Professional Service Firms: Market Thyself!

By Andrew J. Birol, President, Birol Growth Consulting, Inc.

When it comes to growing their practices, professional service firms of attorneys, accountants, financial advisors and consultants spend much time, effort and money building their image. They have worked hard to develop these talents and, since clients usually retain individuals and not firms, this makes sense. The creation of an "aura" around individuals delivering expertise is critical and reinforces credibility.

Traditionally, professional service firms market their image mainly through promotional means. Typical promotional efforts include:

  • Seminars and Forums
  • Public Relations
  • Image Advertising
The problem with these promotional efforts, however, is that many firms assume promotional activity is marketing. In fact, promotional marketing can be a distraction from the real opportunities for, and challenges of, growth.

Very often, the real answer to growth lies in the other parts of the marketing mix. This includes target marketing, product development, pricing and distribution. But many professional service firms de-emphasize these areas because they are much more personal, and this can be hard to face. Here are examples in each of the major areas:

  1. Target Marketing - Service firms are grown through personal relationships with a few key clients, which over time become the firm’s base of business. Targeting markets requires choosing clients by more objective means and perhaps replacing those who have become friends.
  2. Product Development - In a service firm, the partners are the products. To address this area, partners’ performance and activities must be assessed, packaged and managed.
  3. Pricing - Hourly billing fortifies the value of individuals and their degrees. The more degrees (Esq., CPA, CFA, MBA, CMC, etc.) a firm can feature, the more it can bill. But clients buy solutions to their problems, not hours of talent. Isn’t the selling of hours more of a convenience for internal accounting?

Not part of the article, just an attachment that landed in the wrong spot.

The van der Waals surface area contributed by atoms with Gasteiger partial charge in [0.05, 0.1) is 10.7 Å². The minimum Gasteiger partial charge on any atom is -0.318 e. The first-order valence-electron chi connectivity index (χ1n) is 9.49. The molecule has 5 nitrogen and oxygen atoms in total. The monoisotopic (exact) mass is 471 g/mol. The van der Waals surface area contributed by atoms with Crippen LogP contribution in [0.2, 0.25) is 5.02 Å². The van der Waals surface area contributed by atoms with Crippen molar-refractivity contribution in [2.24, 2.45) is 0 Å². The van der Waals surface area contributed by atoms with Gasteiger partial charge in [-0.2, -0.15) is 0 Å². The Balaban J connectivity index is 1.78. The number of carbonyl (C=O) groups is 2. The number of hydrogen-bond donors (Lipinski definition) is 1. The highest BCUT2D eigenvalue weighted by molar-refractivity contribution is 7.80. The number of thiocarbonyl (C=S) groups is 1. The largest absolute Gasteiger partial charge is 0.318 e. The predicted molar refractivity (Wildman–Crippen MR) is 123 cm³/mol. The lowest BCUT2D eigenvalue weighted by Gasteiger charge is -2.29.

4. Distribution - Should the actual work product always be delivered through human means? Should personal selling and marketing be done to prospects or to the intermediaries who influence them? Are referrals the real way to grow clients? And where does the Internet fit in?
Whether or not the marketing of professional services can be completely objective is always a problem. After all, it is tough when the owner, the president and the product are one and the same. But professional services firms can loose perspective. It happens when:
  • There is a perception that professional services cannot be marketed and sold in a quantifiable and measurable manner.
  • The individual in charge of marketing is neither a partner nor or a degreed professional in the firm’s line of work.
  • Marketing decisions are made mostly for partners with the most tenure and billings.
  • Partner differences impede marketing decisions.
So how can partners of a professional service firm build a market- driven organization? Here are some key steps:
  1. Recognize that a firm’s core competence must include marketing.
  2. Bring in outside objectivity. Competence in one’s profession does not necessarily translate into marketing expertise.
  3. Remove any organizational barriers between marketing and the executive committee. Don’t hold marketing decisions hostage to differences between partners.
  4. Understand that the Internet is changing the very core of how professional services are delivered and marketed. Determine your firm’s Internet Marketing Strategy, not just its web site.
  5. Look at the firm’s base of business in terms of all of the ingredients of the marketing mix, not just promotional activities.
Some providers of professional services are nostalgic for a time when excellence was measured by their own profession. Today, all of us need to focus on marketing our businesses in addition to marketing our professions.


Articles by Birol Growth Consulting are © copyrighted and all rights are reserved. However, articles may be reprinted with prior written consent if attribution is included as follows:

© Copyrighted by Andrew J. Birol, President of Birol Growth Consulting, who helps owners grow their businesses by growing their Best and Highest Use ®. Andy can be reached at (412) 973-2080 , by email at abirol@andybirol.com, or on the web at www.andybirol.com.


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